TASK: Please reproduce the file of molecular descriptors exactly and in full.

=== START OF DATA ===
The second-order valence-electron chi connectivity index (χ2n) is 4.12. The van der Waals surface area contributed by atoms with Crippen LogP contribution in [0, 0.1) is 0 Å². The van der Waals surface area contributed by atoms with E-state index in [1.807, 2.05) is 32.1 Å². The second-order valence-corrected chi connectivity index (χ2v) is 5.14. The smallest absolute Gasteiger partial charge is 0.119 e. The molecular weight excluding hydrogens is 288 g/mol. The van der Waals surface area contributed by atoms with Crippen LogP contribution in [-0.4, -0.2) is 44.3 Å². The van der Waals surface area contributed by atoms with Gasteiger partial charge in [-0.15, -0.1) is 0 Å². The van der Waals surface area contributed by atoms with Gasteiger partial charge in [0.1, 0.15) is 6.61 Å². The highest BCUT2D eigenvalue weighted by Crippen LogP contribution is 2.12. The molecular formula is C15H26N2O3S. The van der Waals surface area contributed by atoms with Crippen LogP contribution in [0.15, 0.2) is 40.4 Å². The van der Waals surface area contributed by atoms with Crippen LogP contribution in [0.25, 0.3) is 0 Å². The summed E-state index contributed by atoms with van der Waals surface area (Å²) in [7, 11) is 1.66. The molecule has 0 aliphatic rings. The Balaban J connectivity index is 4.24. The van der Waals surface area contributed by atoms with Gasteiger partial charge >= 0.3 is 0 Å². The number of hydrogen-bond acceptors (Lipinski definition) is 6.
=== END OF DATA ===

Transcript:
The second-order valence-electron chi connectivity index (χ2n) is 4.12. The van der Waals surface area contributed by atoms with Crippen LogP contribution in [0, 0.1) is 0 Å². The van der Waals surface area contributed by atoms with E-state index in [1.807, 2.05) is 32.1 Å². The second-order valence-corrected chi connectivity index (χ2v) is 5.14. The smallest absolute Gasteiger partial charge is 0.119 e. The molecular weight excluding hydrogens is 288 g/mol. The van der Waals surface area contributed by atoms with Crippen LogP contribution in [-0.4, -0.2) is 44.3 Å². The van der Waals surface area contributed by atoms with Gasteiger partial charge in [-0.15, -0.1) is 0 Å². The van der Waals surface area contributed by atoms with Gasteiger partial charge in [0.1, 0.15) is 6.61 Å². The highest BCUT2D eigenvalue weighted by Crippen LogP contribution is 2.12. The molecular formula is C15H26N2O3S. The van der Waals surface area contributed by atoms with Crippen LogP contribution in [0.15, 0.2) is 40.4 Å². The van der Waals surface area contributed by atoms with Crippen LogP contribution in [0.25, 0.3) is 0 Å². The summed E-state index contributed by atoms with van der Waals surface area (Å²) in [7, 11) is 1.66. The molecule has 0 aliphatic rings. The Balaban J connectivity index is 4.24. The van der Waals surface area contributed by atoms with Gasteiger partial charge >= 0.3 is 0 Å². The number of hydrogen-bond acceptors (Lipinski definition) is 6.